Court proceedings aren’t the sole avenue for resolving family law disputes. Several alternative methods can be more cost-effective, efficient, and swifter. Furthermore, adhering to pre-action procedures as set out by Rule 4.01 and Schedule 1 of the Federal Circuit and Family Court of Australia (Family Law) Rules 2021 is obligatory before commencing proceedings. Your genuine efforts in these procedures are documented in the Genuine Steps Certificate, which you must submit to the Court when initiating proceedings.

Here is a summary of various types of alternative dispute resolution:

  1. Negotiation

Negotiation stands for a foundational method where parties attempt to achieve mutual agreements. It can be a face-to-face discussion or through written correspondence managed by solicitors.

Engaging in negotiation promotes communication, potentially averting the emotional and financial strain of extensive court hearings. By allowing parties to express their perspectives, it often yields more satisfying and holistic solutions.

  1. Mediation

What is it?

Mediation involves a neutral third party, a mediator, who guides the disputing parties towards an agreement. Parties can choose the mediation format – face-to-face, remote, or shuttle (particularly utilised in family violence cases).

Process

The mediator lays down the groundwork by emphasising their impartiality, confidentiality rules, and the mediation steps. Parties then state their goals, allowing the mediator to pinpoint common grounds and set a resolution agenda. A successful mediation concludes with the mediator assisting in drafting the agreement, although they cannot enforce decisions.

  1. Conciliation

This is often a court assisted mediation session where a Judicial Registrar aids parties in explore their settlement options, engaging negotiation and reaching an agreement on financial issues. The Conciliation Conference promotes compromise, allowing parties to retain control over the outcome rather than leaving it to a judge’s decision. Generally lasting 2-5 hours, discussions remain confidential to foster open communication.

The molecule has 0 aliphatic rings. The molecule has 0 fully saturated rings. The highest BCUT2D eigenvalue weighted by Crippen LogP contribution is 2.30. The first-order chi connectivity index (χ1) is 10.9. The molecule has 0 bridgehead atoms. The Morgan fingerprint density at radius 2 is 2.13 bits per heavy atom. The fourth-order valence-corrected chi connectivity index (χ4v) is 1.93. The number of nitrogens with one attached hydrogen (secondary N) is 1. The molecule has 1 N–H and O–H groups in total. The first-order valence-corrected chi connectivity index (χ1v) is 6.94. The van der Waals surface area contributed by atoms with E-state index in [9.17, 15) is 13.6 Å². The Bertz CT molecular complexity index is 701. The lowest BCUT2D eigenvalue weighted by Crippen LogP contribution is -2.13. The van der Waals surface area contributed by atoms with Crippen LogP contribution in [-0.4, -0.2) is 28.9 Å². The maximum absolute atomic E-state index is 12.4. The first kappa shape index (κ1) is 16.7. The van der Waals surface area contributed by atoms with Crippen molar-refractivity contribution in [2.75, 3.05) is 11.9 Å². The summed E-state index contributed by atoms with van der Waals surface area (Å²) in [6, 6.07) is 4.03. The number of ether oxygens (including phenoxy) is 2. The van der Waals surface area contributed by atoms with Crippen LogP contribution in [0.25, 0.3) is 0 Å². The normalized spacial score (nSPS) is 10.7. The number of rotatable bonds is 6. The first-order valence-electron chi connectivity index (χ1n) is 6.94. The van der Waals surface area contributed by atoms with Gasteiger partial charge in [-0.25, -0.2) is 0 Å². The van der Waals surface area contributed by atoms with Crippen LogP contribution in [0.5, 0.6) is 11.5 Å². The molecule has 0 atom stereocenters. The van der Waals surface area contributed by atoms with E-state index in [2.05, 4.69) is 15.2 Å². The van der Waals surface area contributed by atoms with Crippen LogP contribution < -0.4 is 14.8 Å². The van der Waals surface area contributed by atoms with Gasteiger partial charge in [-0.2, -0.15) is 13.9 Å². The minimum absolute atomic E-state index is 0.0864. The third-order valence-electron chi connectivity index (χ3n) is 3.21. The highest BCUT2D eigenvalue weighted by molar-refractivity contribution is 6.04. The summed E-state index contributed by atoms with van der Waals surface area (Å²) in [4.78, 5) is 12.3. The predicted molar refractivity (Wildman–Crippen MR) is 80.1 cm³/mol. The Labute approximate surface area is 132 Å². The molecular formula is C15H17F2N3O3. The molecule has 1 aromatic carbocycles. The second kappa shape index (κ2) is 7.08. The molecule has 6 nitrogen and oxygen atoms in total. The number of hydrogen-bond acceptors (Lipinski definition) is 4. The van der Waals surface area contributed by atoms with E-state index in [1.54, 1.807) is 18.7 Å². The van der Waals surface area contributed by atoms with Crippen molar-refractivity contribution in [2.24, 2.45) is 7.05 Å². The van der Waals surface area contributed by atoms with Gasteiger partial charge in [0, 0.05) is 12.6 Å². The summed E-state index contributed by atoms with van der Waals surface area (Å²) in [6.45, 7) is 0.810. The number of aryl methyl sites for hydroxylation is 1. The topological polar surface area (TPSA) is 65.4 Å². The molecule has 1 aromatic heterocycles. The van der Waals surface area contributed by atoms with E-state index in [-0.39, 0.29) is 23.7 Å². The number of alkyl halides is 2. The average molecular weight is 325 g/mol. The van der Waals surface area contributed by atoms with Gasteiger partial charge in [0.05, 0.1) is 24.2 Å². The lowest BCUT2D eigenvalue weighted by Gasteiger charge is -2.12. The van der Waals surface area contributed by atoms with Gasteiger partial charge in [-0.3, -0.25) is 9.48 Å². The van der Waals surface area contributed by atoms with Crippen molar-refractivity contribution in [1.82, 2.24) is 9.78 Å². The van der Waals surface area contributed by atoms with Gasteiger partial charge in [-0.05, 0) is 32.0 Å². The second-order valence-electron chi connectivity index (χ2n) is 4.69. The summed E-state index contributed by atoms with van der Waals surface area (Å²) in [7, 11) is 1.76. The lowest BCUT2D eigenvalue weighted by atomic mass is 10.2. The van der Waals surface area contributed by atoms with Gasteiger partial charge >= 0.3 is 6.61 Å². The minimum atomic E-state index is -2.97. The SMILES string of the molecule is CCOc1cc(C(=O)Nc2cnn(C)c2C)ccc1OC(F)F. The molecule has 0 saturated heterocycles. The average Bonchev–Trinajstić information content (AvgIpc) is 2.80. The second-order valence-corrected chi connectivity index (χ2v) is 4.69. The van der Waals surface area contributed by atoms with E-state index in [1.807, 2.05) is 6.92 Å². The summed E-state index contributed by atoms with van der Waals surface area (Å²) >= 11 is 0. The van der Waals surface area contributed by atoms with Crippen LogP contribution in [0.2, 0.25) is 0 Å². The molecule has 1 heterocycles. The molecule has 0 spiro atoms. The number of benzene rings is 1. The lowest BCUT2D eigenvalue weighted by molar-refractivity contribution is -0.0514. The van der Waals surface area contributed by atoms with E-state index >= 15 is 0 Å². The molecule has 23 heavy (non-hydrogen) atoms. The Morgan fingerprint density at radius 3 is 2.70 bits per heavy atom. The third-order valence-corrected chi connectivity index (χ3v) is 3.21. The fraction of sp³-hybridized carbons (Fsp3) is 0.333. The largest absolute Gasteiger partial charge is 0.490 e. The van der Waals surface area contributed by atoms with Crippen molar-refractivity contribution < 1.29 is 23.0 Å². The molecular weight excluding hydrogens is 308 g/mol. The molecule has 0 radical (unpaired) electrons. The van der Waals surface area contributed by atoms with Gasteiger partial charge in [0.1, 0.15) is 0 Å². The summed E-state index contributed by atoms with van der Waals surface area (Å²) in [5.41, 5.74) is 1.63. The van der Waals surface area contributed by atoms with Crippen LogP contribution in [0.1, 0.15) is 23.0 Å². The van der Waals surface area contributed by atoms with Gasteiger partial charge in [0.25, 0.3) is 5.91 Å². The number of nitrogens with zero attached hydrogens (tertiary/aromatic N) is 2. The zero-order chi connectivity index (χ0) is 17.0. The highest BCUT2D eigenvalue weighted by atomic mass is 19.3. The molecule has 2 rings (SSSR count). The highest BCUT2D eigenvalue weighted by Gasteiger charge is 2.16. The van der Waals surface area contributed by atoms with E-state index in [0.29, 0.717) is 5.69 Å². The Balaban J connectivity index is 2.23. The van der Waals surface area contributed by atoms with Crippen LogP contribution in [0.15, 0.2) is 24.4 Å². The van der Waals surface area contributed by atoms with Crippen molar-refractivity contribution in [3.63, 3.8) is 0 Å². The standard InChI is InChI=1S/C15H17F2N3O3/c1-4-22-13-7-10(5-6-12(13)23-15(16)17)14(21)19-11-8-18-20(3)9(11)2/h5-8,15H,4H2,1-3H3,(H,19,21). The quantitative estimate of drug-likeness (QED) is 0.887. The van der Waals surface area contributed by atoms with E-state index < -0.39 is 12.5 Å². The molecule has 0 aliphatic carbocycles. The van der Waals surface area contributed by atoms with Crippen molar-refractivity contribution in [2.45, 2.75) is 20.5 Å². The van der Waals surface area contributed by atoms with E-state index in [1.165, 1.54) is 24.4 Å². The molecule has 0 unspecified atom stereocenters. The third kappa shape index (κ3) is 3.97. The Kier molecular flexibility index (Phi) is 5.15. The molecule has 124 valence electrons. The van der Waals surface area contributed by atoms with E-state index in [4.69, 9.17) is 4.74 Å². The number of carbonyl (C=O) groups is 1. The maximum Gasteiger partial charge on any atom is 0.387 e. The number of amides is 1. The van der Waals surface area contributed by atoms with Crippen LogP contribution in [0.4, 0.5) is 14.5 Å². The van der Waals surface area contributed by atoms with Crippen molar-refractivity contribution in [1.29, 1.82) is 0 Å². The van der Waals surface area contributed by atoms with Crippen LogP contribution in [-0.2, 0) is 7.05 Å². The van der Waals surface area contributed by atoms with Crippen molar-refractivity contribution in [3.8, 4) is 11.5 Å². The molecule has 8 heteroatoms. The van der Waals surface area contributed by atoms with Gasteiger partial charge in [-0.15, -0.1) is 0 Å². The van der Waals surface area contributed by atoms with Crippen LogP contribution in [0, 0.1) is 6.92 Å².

If an agreement is achieved, it can be formulated into enforceable Court Orders. If no agreement is reached, the Judicial Registrar outlines the next procedural steps, which might involve further financial disclosure, referrals, or having the matter set down for a final hearing if the parties are ready to proceed to a trial.

  1. Family Dispute Resolution (FDR)

FDR aids parties in resolving separation and divorce disputes with the help of a neutral FDR practitioner (FDRP). They play a role akin to mediators, without the authority to make or impose decisions. FDR services can be accessed via Family Relationship Centres or through a judicial registrar appointed by the Court. Agreements reached in court-assisted FDR can be turned into binding court orders by consent.

Family Relationship Centres which also provide information, referral and individual sessions free of charge. You can find more information on their website: https://www.familyrelationships.gov.au/find-local-help

  1. Arbitration

This method entails parties presenting their case to an Arbitrator, who then decides on the dispute’s resolution. The arbitrator, typically an experienced legal practitioner, is often mutually chosen by the parties. Depending on the nature of the case, Arbitrators usually are required to obtain accreditation from the Australian Institute of Family Law Arbitrators and Mediators (AIFLAM).